Brown University, the Ivy League college founded in 1764, is the latest high-profile academic institution to go all in for Palestine, a country that does not exist. Columbia University's Center for Palestine Studies, a Ramallah on the Hudson, still occupies first place in excusing Palestinian violence, exaggerating Israeli responses to Palestinian terrorism, and inculcating new generations of BDS ideologues. But Brown has just upped the ante by endowing America's first-ever chair in Palestinian Studies.
This is not merely a symbolic gesture, but a significant commitment, hailed in the press as a "milestone" and proclaimed as Palestinians "finally getting a place at the academic table." Brown's Watson Institute for International and Public Affairs, its Center for Middle East Studies, and its New Directions in Palestinian Studies research initiative will now collaborate in a synergistic venture, spending money and hiring teachers to indoctrinate students and "inform the community" about the evils of Israeli colonialism, while stamping its imprimatur on the virtues of the Palestinian cause. Call it the Providence Front for the Liberation of Palestine.
The new position is named for Palestinian poet Mahmoud Darwish, whom Brown University calls "a towering and beloved figure of Palestinian and Arab literature and humanistic values." Humanistic values? Mahmoud Darwish was many things, but a humanist he was not. As a member of the Palestine Liberation Organization (PLO), he wrote and edited its monthly journal and served as director of its research center. He was also the author of the Palestinian Declaration of Independence. The picture at left shows him seated between two of the Palestinians' arch-terrorists, Yasser Arafat, leader of the PLO, and George Habash, co-founder of the Popular Front for the Liberation of Palestine (PFLP).
Has the Ivy League so completely rewritten the history of humanism that Darwish's poetic invocations of cannibalistic murder are now hip and cool beyond a Palestinian audience?
The first person to hold the new Mahmoud Darwish Chair in Palestinian Studies is Beshara Doumani, who started his academic career at the University of Pennsylvania after completing a Ph.D. at Georgetown University in 1990. From there he went to the University of California, Berkeley, and then to Brown in 2012, where, as the Joukowsky Family Distinguished Professor of Modern Middle East History, he launched the New Directions in Palestinian Studies (NDPS), "an international community of scholars dedicated to decolonizing and globalizing this field of study.... [and] to shape the agenda of knowledge production on Palestine and the Palestinians."
Under Doumani's supervision, the program "hosted the first and only endowed post-doctoral fellowship dedicated to Palestinian Studies" and "launched with University of California Press the first and only book series dedicated to Palestinian studies." Its online research guide leads one to such wildly unreliable sources as the MERIP and The Journal of Palestine Studies. It's probably just a matter of time until Mondoweiss and the Electronic Intifada are added to the list.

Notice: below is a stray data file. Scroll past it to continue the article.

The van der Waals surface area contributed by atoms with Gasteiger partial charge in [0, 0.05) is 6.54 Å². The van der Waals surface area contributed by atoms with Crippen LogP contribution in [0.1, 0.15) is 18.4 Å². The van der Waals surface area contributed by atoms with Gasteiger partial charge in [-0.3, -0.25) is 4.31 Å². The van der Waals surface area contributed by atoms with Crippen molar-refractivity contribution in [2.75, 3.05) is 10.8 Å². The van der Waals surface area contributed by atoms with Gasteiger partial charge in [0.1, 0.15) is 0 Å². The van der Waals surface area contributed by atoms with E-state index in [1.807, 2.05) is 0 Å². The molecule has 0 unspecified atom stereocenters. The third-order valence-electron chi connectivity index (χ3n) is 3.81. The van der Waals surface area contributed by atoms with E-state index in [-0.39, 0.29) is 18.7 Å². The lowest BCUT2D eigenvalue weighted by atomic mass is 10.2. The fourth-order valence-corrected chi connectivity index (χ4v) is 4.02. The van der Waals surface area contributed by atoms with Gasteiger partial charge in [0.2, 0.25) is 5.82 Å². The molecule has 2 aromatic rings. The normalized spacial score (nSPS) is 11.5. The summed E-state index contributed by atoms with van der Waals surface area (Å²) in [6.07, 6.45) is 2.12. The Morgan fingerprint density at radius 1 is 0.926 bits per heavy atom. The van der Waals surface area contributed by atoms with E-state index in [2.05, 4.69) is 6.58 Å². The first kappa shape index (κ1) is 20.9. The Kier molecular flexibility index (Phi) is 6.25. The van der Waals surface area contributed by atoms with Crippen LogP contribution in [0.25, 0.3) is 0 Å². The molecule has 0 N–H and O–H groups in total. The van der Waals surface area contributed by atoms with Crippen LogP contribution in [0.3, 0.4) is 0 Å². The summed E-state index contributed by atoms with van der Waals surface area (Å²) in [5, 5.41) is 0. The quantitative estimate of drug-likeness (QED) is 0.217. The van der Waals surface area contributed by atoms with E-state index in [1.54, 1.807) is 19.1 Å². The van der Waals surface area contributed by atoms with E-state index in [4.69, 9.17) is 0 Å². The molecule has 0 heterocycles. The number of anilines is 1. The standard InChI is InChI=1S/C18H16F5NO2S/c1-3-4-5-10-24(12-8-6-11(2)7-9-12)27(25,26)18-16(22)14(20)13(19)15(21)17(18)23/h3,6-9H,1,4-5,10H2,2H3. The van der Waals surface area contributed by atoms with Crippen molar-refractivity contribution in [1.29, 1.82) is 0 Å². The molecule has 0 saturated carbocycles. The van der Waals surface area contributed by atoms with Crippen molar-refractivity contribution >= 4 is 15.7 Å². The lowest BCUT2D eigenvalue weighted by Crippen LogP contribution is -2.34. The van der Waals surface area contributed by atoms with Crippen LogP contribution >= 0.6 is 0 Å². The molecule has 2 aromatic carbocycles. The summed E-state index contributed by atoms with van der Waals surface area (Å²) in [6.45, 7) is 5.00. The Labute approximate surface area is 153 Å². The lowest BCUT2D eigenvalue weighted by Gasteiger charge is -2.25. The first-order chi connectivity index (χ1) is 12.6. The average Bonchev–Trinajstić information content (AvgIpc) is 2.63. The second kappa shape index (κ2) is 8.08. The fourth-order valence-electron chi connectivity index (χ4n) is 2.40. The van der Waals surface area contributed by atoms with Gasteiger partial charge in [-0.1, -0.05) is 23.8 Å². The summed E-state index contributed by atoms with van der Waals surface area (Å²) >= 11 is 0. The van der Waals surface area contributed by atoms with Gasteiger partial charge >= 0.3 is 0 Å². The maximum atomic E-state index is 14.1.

Doumani's bio page describes him as "a public intellectual who writes on current events in the Middle East, on the ethics of knowledge production, and on the relationship between culture and politics." He's also a dyed-in-the-wool BDS-er — though on several occasions, Doumani was criticized by for being too "balanced" when it comes to his anti-Israel activities, prompting him to issue mea culpas.
For instance, in 2014 Brown's Middle East Studies program co-sponsored a lecture by Yehuda Yaakov, the Israeli consul general in Boston. Yaakov was deemed unacceptable by the Palestinian Campaign for the Academic and Cultural Boycott of Israel (PACBI), which forced Doumani to backtrack and explain that he simply allowed the logo of the Middle East Studies program to be used, adding that "These were not events that we in any way initiated, organized or attended."
Then, in 2015, Doumani participated in a seminar titled "The Humanities in Israel/Palestine: Reflections on the State of Knowledge" at Brown's Cogut Center for Humanities. But the anti-Israel mob saw a problem: scholars from the Minerva Center for the Humanities at Tel Aviv University participated, and, to the purists, no Israelis are allowed. Once again, the PACBI cracked the whip, and Doumani got back in line, insisting that he had only been "verbally" invited and assuring everyone that there was "no institutional connection" with Tel Aviv University. The Electronic Intifada chided him and Brown for not having "done a bit more due diligence." Now that Doumani is in charge of Brown University's Palestinian advocacy, no doubt he will not repeat his earlier lapses.
At a time when the foreign policy of the U.S. and much of the Arab world has diminished its support for the "Palestinian issue" (a euphemism in its eighth decade), academia presses on, firmly in the Palestinian corner. Brown University's effort to out-Palestine Columbia University is just another indication of this trend in higher education. What great institution will next try to out-Palestine Brown and how? Perhaps we will soon see one of them endow a Yasser Arafat Chair.